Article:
IMG_4588It’s always good to come check out art in Liverpool, places like FACT, the Bluecoat and the Walker Art Gallery always have thought provoking works to take on-board and absorb. Each time I see something and I have a reaction to it, I notice a subtle shift in my sensibilities that helps me to view the world around me in different ways. The effect might wear off when I get back on the bus, but it’s something I have to keep doing once in a while to recharge my batteries and get me thinking again.

Two stand-out pieces that have had an impact with me this time have both been video based, which I normally avoid. At FACT, Lucy Beech’s film Pharmakon is really engrossing. The immersive sound design and the rich cinematography is captivating. I would be really keen to see more work from Lucy and to experience the set-up that FACT has put together to show it – a wall-to-wall screen with wrap-around sound in a darkened room.

The other artist that caught my attention is Richie Moment. Again I know nothing about this artist, but his work comprises videos displayed on smart-pads on the wall of the Bluecoat Gallery. They have a neon-YouTube aesthetic that relentlessly pushes ideas and images out to the viewer. Watching them in-passing in a gallery doesn’t do them justice.

One of the other reasons for my visit to Liverpool is to sit in some cafes and start to plan my teaching for the coming year. I’ve had a good break over the summer, with some useful reading under my belt. So I’m feeling relaxed and chilled and coming up with some good ideas for the work that I will be undertaking with learners on the modules I look after.

There are two strands to the modules I run, social media and community media. There is a useful connection between the two, but they are quite different. I can sum up each in a couple of phrases. For the community media modules, it’s about helping people to find their own voice in their community and representing that to their neighbours.

For the social media modules, it’s about looking at what difference it makes when we approach media from a social point of view, rather than from a mass media mind-set. Thinking about how we share meaningful media experiences is now more useful to us than simply thinking of audiences and mass media consumption. Its more personal, more individual and less easy to predict.

So in planning for the learning experiences of the coming year I’m thinking of focussing on projects that are about collaborations, problem solving and shared experiences, rather than the wider structural and industrial systems or political discourses that have typically been associated with the study of media.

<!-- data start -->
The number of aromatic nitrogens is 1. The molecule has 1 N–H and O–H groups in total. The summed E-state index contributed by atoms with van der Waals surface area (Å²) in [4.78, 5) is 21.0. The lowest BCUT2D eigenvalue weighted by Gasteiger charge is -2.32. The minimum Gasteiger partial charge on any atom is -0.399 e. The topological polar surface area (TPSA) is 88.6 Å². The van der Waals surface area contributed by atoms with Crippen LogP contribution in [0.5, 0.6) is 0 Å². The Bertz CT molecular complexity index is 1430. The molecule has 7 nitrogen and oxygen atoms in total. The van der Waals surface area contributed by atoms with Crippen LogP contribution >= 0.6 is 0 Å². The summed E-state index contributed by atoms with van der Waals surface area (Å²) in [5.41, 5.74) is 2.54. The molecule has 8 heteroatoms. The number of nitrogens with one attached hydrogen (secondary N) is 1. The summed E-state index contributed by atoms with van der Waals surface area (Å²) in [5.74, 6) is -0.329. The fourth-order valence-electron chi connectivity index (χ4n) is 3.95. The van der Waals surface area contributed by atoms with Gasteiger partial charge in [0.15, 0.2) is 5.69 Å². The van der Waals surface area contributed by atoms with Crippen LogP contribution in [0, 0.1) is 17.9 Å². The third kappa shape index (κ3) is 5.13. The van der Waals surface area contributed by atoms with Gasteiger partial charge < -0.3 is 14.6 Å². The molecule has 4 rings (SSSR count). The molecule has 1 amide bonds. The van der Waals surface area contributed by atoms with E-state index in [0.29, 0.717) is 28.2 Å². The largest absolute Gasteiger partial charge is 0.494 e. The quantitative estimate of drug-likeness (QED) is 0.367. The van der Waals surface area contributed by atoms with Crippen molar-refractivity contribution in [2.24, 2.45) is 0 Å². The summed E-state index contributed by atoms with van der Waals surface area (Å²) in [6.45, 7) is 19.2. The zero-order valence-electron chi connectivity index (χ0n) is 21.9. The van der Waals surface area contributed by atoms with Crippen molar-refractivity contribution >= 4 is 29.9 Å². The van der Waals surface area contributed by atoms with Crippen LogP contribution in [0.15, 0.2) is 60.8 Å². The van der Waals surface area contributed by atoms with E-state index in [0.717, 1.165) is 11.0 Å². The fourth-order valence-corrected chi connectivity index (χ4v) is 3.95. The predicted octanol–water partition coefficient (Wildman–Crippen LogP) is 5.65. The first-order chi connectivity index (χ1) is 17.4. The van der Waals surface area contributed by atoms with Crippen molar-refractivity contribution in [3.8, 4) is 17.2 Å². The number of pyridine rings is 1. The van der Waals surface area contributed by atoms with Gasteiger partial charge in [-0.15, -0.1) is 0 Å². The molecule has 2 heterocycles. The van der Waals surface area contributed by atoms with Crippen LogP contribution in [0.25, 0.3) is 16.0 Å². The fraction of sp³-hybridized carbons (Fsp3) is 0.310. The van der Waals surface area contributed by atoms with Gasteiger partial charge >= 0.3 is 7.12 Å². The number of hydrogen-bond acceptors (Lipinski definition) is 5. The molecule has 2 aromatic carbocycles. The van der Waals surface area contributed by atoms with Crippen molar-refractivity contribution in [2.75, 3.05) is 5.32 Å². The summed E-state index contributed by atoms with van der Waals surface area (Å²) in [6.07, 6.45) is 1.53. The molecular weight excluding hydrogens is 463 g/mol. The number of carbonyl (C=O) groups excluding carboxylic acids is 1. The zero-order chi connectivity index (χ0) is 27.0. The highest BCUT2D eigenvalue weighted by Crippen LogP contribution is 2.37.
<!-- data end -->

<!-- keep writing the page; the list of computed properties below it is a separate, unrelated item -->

This is about finding-out and understanding how people interact in a meaningful way, how they use media to express themselves, and how they connect in a social network or a community to act accomplish things in their worlds? This means that we can look at media as a participative experience, and as a moving and developmental experience. Things can change, they are in flux, meanings shift and are negotiated, rather than being fixed and inherent in their stylistic forms.

I’ll be drawing on the tradition of Symbolic Interactionism to help provide a methodological base for these studies, which is the approach that I arrived at with my PhD research, and which I feel gives a wide sense of flexibility to study, allowing us to think about how people interact with each other in meaningful ways, as a living experience.

So, for the first year social media learners I’m going to be asking them to work on a social project that they can’t otherwise do using media technology – such as playing cards, or trying out make-up, or urban ghost walks. This worked really well when I did it last year, and I’ going to extend the idea this year. Learners will write and produce blogs, social media posts, YouTube videos and anything else they can think of that allows them to interact with other people in a social way.

It’s DIY and has a focus on finding fun and easy ways to interact with people, using the affordances of the media technology that we have to hand, and as a way of generating and sustaining an entertaining and connected social experience.

For the final year social media students, I’m thinking that we should focus more than we did last year. So instead of thinking about sugar consumption more generally in our diets, and the food literacy skills that are associated with processed food culture, I’m thinking that we should focus on a specific group or subcultural community: electronic gamers and their consumption of sugary energy drinks.